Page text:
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441-00913 (Media and telecommunications)

Petition to the House of Commons

We, the undersigned citizens and residents of Canada, draw the attention of the House of Commons to the following:

Whereas, the Canadian Radio-television and Telecommunications Commission (CRTC) already has sweeping regulatory powers over traditional forms of media.

Whereas, the original mandate of C-10 was to expand Canadian Radio-television and Telecommunications Commission (CRTC) regulatory powers to include online platforms such as Netflix and Hulu.

Whereas, Liberal members of the Heritage Committee voted for an amendment to Bill C-10 that would include social media platforms and other internet platforms within the jurisdiction of CRTC regulation.

Therefore we, the undersigned, call on the government of Canada to:

1. Respect Canadians' fundamental right to freedom of expression.

2. Prevent internet censorship in Canada.

Response by the Minister of Canadian Heritage

Signed by (Minister or Parliamentary Secretary): Chris Bittle

The Government, and the Minister of Canadian Heritage, who is the Minister responsible for Bill C-11 (a revised version of the bill previously introduced in the 43rd Parliament as C-10), would like to thank the petitioners for expressing their concerns regarding issues of freedom of expression and Internet censorship.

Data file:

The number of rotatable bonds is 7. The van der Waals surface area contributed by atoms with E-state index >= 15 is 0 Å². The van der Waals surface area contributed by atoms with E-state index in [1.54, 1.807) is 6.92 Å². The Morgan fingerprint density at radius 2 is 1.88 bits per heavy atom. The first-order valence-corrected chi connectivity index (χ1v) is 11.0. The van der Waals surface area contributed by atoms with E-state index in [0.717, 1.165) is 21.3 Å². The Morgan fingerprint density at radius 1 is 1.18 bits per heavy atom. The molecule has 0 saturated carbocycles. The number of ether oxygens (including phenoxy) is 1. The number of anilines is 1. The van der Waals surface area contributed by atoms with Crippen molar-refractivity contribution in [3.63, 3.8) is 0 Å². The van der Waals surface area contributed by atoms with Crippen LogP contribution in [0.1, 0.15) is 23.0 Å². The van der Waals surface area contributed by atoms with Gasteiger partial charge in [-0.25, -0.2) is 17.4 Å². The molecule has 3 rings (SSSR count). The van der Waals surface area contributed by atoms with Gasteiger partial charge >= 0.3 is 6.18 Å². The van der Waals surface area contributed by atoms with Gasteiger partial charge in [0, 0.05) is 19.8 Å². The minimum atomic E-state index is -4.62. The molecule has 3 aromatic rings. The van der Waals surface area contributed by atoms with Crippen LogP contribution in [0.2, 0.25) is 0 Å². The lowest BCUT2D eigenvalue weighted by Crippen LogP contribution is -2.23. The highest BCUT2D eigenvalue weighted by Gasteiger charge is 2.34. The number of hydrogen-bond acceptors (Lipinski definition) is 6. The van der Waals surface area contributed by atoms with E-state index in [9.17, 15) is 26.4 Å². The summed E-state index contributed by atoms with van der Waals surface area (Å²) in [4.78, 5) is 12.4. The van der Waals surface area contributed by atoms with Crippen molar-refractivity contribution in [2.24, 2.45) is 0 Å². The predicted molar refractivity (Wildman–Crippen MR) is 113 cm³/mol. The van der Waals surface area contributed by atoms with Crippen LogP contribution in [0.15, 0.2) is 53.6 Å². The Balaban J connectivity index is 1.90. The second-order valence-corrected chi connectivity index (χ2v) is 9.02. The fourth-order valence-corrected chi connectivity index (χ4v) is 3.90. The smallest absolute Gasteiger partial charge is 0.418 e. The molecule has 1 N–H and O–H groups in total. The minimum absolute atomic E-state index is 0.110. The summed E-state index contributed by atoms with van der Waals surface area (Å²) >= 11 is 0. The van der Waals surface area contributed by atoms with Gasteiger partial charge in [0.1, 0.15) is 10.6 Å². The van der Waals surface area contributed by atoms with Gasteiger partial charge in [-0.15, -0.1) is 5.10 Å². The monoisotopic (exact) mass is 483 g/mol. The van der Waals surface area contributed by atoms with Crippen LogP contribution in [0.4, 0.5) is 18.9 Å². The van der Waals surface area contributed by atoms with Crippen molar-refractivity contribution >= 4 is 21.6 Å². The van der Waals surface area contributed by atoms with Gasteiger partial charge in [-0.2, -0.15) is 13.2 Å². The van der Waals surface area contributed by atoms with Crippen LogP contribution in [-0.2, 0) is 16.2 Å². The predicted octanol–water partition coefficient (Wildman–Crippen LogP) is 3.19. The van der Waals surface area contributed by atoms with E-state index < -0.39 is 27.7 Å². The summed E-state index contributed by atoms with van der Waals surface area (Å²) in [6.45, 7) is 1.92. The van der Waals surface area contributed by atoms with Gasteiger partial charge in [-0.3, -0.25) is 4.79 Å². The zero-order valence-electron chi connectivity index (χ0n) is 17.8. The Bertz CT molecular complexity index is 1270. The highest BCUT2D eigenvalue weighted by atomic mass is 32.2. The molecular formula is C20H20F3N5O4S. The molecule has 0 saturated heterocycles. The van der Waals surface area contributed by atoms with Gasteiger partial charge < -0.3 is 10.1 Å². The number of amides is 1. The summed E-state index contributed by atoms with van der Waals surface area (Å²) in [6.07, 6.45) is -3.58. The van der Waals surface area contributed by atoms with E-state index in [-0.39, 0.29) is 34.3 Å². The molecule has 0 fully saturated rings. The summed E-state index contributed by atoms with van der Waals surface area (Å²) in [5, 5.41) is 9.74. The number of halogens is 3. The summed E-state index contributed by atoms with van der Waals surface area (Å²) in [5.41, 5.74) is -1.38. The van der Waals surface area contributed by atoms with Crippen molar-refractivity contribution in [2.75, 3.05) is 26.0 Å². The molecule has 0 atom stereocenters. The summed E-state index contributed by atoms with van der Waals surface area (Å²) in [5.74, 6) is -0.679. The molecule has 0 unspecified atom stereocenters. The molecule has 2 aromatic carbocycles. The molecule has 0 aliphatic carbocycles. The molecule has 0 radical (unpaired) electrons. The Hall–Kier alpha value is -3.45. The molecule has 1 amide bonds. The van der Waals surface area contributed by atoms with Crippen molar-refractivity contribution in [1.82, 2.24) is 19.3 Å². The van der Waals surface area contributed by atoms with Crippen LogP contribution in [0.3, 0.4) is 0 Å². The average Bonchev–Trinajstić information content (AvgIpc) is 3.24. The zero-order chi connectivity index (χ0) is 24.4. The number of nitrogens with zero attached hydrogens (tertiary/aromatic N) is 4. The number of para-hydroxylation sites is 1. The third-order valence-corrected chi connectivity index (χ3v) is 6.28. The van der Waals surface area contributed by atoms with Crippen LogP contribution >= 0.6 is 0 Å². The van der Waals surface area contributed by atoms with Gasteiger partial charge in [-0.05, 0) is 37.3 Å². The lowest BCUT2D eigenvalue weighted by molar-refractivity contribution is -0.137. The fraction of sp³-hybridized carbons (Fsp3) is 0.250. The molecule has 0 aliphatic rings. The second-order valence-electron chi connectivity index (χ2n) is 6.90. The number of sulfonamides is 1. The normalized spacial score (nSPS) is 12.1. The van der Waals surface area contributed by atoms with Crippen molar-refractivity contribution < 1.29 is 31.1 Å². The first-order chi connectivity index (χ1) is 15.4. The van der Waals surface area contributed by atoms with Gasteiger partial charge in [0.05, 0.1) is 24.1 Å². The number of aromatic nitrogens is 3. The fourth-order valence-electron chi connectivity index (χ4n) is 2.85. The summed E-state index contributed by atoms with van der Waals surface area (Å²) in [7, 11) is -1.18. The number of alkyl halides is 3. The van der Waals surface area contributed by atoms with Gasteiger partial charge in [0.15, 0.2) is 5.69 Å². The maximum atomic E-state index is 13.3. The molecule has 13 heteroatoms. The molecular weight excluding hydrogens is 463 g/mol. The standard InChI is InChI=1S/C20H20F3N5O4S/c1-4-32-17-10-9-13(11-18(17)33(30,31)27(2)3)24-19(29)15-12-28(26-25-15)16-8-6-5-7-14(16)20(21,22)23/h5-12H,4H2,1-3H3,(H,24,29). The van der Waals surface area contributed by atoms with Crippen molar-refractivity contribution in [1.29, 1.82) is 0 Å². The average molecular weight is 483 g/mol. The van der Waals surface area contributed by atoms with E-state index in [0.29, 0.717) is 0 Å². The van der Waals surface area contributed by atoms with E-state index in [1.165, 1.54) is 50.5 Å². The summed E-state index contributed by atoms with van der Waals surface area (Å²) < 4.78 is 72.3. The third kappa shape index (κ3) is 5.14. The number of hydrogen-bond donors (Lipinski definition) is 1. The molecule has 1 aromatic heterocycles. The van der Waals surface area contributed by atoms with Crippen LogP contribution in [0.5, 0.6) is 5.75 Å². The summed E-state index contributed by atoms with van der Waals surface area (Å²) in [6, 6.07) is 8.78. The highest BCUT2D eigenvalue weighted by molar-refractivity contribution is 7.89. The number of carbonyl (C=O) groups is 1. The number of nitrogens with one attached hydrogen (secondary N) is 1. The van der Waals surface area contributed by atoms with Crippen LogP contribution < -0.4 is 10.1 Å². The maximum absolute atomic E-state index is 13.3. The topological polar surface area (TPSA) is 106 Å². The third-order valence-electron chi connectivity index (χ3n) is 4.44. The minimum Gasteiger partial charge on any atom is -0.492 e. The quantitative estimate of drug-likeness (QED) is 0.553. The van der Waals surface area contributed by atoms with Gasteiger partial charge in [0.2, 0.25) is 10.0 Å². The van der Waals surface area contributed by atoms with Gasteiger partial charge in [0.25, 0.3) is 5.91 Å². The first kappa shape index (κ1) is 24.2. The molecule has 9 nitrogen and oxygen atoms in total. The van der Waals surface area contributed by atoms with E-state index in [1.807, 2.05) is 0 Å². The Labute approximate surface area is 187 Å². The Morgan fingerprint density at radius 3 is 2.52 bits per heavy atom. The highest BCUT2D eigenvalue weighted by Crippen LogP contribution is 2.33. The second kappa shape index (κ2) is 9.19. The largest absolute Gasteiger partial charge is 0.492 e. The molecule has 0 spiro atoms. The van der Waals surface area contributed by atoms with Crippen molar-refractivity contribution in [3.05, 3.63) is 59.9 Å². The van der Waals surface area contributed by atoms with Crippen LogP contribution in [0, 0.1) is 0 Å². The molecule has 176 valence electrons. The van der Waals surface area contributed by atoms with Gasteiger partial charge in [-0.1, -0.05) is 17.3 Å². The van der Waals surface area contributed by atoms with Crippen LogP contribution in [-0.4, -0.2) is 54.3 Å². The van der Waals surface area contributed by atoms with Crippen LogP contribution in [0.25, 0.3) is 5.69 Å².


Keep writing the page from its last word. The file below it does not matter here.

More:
The Broadcasting Act is about promoting cultural expression, not inhibiting it. It ensures that Canadian cultural expression is fostered and promoted.

Canadians’ rights and freedoms under the Charter of Rights and Freedoms are of paramount importance. Freedom of expression is already safeguarded in section 2(3) of the Broadcasting Act.

The Broadcasting Act needs to reflect today’s digital reality. Canadian broadcasters and streaming services should play by the same rules. The Online Streaming Act (Bill C-11) will ensure that streaming services showcase Canadian music and stories, as well as support our creators and producers. Bill C-11 will also ensure that the Canadian Radio-television and Telecommunications Commission (CRTC) has the proper tools to put in place a modern and flexible regulatory framework.

Bill C-11 clearly excludes users from being considered broadcasters in respect of the programs they post to a social media service. This means that the CRTC could not impose obligations on users of social media services. The ability of users to create online communities and to share information, ideas, personal messages and videos is not put into question by Bill C-11.

This law would not control what Canadians can or cannot see online. Canadians will always be able to choose what to listen to and to watch.

As it currently stands, Parliamentarians have proposed additional amendments to Bill C-11 to protect Canadians’ freedom of expression. The Government supports these amendments.

Presented to the House of Commons
Garnett Genuis (Sherwood Park—Fort Saskatchewan)
December 1, 2022 (Petition No. 441-00913)
Government response tabled
January 18, 2023
Photo - Garnett Genuis
Sherwood Park—Fort Saskatchewan
Conservative Caucus

27 signatures

Only validated signatures are counted towards the total number of signatures.